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Coal Power Here To Stay In India

October 6, 2015

By Paul Homewood 




From PEI:


By Tildy Bayar

India’s energy minister has said coal-fired power will continue to be a “mainstay” of his country’s generation mix, and that environmental issues will not be compromised.



In a speech ahead of India’s announcement of its climate pledge to the UN, due this week from all countries that will participate in the Paris climate talks in December, Piyush Goyal (pictured) said the nation will “largely” feature modern, efficient coal-fired power plants by 2030, and that emissions from these plants can be kept low with the use of “innovative technologies”.

He said the state-owned mining firm Coal India Ltd will produce 1 bn tonnes of coal by 2020, and that the government is committed to setting up washeries “on a massive scale” to wash 250 mt of coal in the next three years.

He added that the government now uses third-party sampling to check coal quality, with “not a single complaint … from any state or power plant” over the previous year. He also promised that the coal ministry will “ask the coal controller to reassess the grades of all coal mines”.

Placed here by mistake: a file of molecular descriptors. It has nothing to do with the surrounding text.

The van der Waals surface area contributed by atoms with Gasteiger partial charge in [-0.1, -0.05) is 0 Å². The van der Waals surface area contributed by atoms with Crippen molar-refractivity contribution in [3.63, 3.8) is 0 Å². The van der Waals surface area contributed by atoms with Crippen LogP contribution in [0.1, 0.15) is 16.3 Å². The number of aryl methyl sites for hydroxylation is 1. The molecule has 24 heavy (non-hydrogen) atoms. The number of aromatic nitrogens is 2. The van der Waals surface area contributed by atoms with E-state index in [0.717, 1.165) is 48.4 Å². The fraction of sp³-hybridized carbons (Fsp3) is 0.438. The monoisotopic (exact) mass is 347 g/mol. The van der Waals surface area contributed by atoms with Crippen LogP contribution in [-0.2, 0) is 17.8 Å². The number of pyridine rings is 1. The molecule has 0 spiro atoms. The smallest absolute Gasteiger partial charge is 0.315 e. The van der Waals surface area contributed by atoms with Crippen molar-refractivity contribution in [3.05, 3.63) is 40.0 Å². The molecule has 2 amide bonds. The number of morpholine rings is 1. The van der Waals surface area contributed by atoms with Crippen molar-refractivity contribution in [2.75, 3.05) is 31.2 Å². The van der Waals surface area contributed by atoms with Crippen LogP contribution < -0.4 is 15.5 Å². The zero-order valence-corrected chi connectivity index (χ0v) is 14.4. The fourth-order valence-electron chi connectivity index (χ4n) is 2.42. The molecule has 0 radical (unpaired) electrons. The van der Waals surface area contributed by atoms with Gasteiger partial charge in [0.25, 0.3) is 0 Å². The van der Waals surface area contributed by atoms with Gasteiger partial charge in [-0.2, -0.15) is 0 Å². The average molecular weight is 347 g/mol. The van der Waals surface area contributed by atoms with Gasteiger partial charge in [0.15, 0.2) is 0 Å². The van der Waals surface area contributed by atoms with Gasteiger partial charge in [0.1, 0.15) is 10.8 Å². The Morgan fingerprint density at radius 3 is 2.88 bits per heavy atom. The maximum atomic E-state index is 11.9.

According to Goyal, the coal ministry is currently working on a policy framework to liberalize coal linkages with infrastructure firms in order to bring down power costs. More accurate coal grading and permission for intra-company linkages will generate significant savings for India’s power consumers, he said. 



It needs to be pointed out that when he talks of “keeping emissions low”, he is not talking of CO2, but of real pollutants such as sulphur, mercury and nitrogen.

The fact that India is investing heavily in constructing a new generation of clean coal-fired plants is surely the strongest evidence that CO2 emissions will be cut there after 2030. Would they really spend untold billions just to shut the plants down after a few years of operation?


To put into perspective the target to produce 1 billion tonnes of coal a year by 2020, output in India last year was 644 million tonnes, according to the BP Energy Review.


(BTW –  Coal India is not the sole producer of coal in India – 2014 production was 462 million tonnes – we can therefore project that total Indian coal output could rise to 1182 million tonnes by 2020).

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